Sample Works in Progress
What Do I Get? How States’ Negotiation Alternatives Influence the Concessions They Receive in Multilateral Negotiations
When will states receive concessions in multilateral negotiations? And on which issues are those concessions likely to be received? I highlight two factors that influence the likelihood a state will receive concessions on an issue in multilateral negotiations: (1) the degree to which the issues linked together in the negotiation are “differently valued” by the negotiating states, and (2) the costliness of states’ “best alternative to a negotiated agreement (BATNA)” on each individual issue. The former creates the opportunity for an exchange of concessions; the latter creates the incentive for that exchange to occur. It is the interaction of having more differently-valued issues on the table and having a more costly BATNA on an issue that makes a state more likely to receive concessions on that issue. This argument stands in contrast to the standard negotiation literature, which has shown that having a more beneficial BATNA will yield greater concessions. I argue that these contradictory assertions exist because there are two types of BATNAs that must be taken into account – a negotiation-level BATNA and issuespecific BATNAs. The current literature has tended to focus on the former while I focus on the latter. I test my argument on an originally constructed dataset of concessions states received in the Uruguay Round trade negotiations of the GATT. For each issue in the Round, I coded the costliness of each state's issue-specific BATNA and the level of concessions it received on that issue. The results provide insights into the workings of multilateral negotiations.
Trade Balance and Policy Complexity: Explaining Political Elites' Focus on International Trade at the Domestic Level
(with Timothy Taylor)
The attention international trade receives at the domestic level varies widely across countries as well as among political elites within the same country. When and why are political elites likely to dedicate attention to this issue, and what is the policy position on which they are likely to focus when doing so? We argue that political elites are more likely to focus domestic attention on international trade when their state’s economy is more dependent upon trade. The balance of trade is likely to influence the degree to which trade liberalization or protectionism is the main focus of elites at the domestic level, and the complexity of their country's trade policies is likely to mediate this relationship between the trade balance and the trade policy positions that dominate the domestic agenda. We test this argument by analyzing how political elites chose to focus on international trade in their party platforms in the lead-up to national elections across fifty-three countries from 1960 to 2014. The results show that these characteristics of countries' trade policies are related in important ways to political elites' strategic choice regarding when and how to focus domestic attention on international trade.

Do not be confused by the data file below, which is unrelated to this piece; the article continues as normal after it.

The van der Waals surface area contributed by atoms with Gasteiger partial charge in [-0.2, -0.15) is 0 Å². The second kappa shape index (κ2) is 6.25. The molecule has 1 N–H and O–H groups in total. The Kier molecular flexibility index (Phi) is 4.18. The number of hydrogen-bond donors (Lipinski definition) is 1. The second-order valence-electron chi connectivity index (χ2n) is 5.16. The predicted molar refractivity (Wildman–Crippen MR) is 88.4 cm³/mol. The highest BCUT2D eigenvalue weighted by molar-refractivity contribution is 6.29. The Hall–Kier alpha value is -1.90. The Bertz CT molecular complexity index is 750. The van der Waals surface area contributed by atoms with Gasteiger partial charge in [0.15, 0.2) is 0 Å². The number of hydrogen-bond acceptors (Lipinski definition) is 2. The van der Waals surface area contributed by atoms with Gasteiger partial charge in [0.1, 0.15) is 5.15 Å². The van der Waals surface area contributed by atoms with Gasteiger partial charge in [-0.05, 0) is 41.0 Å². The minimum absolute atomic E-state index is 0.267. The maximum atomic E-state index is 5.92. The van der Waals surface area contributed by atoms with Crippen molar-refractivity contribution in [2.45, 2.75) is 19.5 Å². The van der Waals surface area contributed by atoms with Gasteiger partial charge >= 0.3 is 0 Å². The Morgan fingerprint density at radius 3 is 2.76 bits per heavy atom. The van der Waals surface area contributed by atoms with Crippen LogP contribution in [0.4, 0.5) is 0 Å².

Please Help Us (or Don't): External Interventions and Negotiated Settlements in Civil Conflicts
(with Amy Skoll)
How do different types of external intervention affect the likelihood of a negotiated settlement in civil conflicts? Drawing on the negotiation literature, which shows that the nature of the parties' "best alternative to a negotiated agreement (BATNA)" influences the bargaining process between them, we argue different types of intervention affect governments' and rebel groups' BATNAs in different ways. This, in turn, affects the likelihood of a negotiated settlement. To test this argument, we address the fact that interventions are nonrandom, and that characteristics of civil conflicts that lead to different types of intervention also influence the likelihood of a negotiated settlement. We therefore use a two-stage statistical model. The first stage predicts the likelihood of different types of intervention, and drawing on those results, the second stage analyzes the likelihood of a negotiated settlement. The results provide insights into how different types of intervention affect civil conflict outcomes.
The Multistage Path to Peace in Civil Conflicts (book project)
(with Katharine Floros)
Civil conflicts are critically important to the international community due to the fact that the consequences of those conflicts often spill across state borders, such as through refugee flows and weapons movements. Yet we understand relatively little about the process of negotiating peace in civil wars. The goal of this project is to better understand the process of negotiating peace agreements to end civil conflicts. To that end, it analyzes the multiple stages of the peace process: initiation (negotiation offers), pre-bargaining (agreeing to negotiate), negotiations (reaching an agreement), and implementation (ending the conflict). Understanding each stage is important because there are often multiple starts and stops throughout the peace process. With so many killed and displaced by civil conflicts around the world, understanding the particularities of this multi-stage process, and how the actions of international actors can facilitate (or may actually hamper) the process, is of critical importance for international peace and security. This project studies the complexities of the peace process, can enable international actors to be more effective in their efforts to end civil conflicts.